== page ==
Sans lubrication of assured price, oilseeds leave a bitter aftertaste

Last Updated : 04 February 2023, 12:57 IST

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The area under oilseed production in the country has been steadily on the rise since 2018.

But the country still depends on imports for 56% of its edible oil needs. Numerous schemes by the state and union government have not been able to incentivise farmers to adopt the cultivation of oilseeds in the state.

Unable to compete with cheap edible oil imports, farmers in Karnataka have been reluctant to make the shift.

In fact, a study over a 15-year period between 2005 and 2021 showed that the area under oilseeds had declined by 14.65 lakh hectares in the state.

According to data from the Reserve Bank of India, in 2021 the state produced 321 thousand tonnes lesser oilseeds than it did in 2005.

Margal Srinivas, a farmer leader from Bangarpet, recalls that about two decades ago, cultivation of soybean was common in his district.

“The government cut import duties for edible oil at this time and the prices crashed. Since then, prices did not recover,” he says. The cost of cultivation of oilseeds is also significantly higher than returns, making it difficult for farmers to continue growing the crops.

“The cost of cultivation of groundnut is Rs 7,352 per acre, including labour, transport, seeds, fertiliser and pesticides,” says agriculture economist, Prakash Kammardi.

However, the minimum support price for the crop is set at Rs 5,885 and the prevailing price is Rs 5,400.

Without price stability, cultivation of groundnut, sunflower, safflower and soybean is difficult, and will see only a marginal increase because of incentives, Kammardi says.

Farmers are forced to match prices of imported edible oil, particularly palm oil (crude and refined) — which constitutes about 62% of all edible oil imports.

“Palm oil is so cheap that even farmers who grew oilseeds under mixed cropping for home use shifted to cereals. They buy a litre of palm oil for Rs 110 to Rs 120 instead,” says Anandateertha Pyati, director of a farmer-producer organisation. Due to its high perishability, the palm fruit needs to be transported to a processing mill within 24 hours of harvesting. However, many areas that cultivate palm oil continue to remain without such mills.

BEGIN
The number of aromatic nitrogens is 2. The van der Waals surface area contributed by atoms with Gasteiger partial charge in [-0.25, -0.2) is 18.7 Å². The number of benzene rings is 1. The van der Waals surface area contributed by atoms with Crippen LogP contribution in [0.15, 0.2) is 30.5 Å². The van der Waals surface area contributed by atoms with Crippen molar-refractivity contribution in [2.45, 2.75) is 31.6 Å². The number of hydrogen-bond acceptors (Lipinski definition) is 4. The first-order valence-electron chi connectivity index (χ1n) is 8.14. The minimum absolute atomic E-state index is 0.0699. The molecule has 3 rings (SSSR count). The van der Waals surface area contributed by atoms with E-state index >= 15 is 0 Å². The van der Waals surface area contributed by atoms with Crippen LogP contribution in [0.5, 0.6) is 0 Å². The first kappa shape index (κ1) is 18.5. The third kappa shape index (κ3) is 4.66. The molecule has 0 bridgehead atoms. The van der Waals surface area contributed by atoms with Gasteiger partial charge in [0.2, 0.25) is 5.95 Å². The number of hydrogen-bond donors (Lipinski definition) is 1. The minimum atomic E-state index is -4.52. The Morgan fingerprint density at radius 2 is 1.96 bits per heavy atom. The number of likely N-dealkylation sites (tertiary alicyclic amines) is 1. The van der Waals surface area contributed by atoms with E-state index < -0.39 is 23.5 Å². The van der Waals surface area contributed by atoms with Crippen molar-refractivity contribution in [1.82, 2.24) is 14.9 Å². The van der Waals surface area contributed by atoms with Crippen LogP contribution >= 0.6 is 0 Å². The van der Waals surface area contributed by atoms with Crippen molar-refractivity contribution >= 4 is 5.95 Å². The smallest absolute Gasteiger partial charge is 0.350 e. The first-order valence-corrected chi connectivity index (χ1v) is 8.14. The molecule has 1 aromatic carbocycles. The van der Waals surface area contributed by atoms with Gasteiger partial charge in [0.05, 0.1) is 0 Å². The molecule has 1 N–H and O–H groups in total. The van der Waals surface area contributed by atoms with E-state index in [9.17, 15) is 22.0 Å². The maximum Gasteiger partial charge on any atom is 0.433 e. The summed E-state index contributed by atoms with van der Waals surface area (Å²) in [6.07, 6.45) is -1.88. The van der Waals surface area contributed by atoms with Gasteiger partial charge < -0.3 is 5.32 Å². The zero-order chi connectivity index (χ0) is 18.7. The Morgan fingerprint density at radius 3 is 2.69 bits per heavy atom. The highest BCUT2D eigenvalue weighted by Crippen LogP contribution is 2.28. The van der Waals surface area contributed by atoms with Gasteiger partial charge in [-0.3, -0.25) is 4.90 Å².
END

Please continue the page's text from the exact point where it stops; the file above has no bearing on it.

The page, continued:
Narasimha Murthy, a farmer who has been growing oil palm for 30 years and who is on the project committee to expand oil palms, explains that his endeavour remains largely unprofitable. “The government has agreed to pay a viability price gap, but it is only Rs 11,000 and the cost of cultivation comes up to about Rs 16,000,” he explains.

This has discouraged many farmers from taking it up, despite the many incentives that the government provides.

When faced with this issue two decades ago, Poornaprajna, a farmer from Sagar, Shivamogga, decided to cut down his palm trees, even after they reached fruition — this takes about five years.

An official from the department of agriculture says it is difficult to promote oil palm cultivation among farmers when the price of oil extensively relies on import tariffs.

Ultimately, “even the cultivation of oil palms will suffer if farmers in India have to match the highly subsidised price of imports from Indonesia and Malaysia,” says Kammardi.

Published 04 February 2023, 12:55 IST

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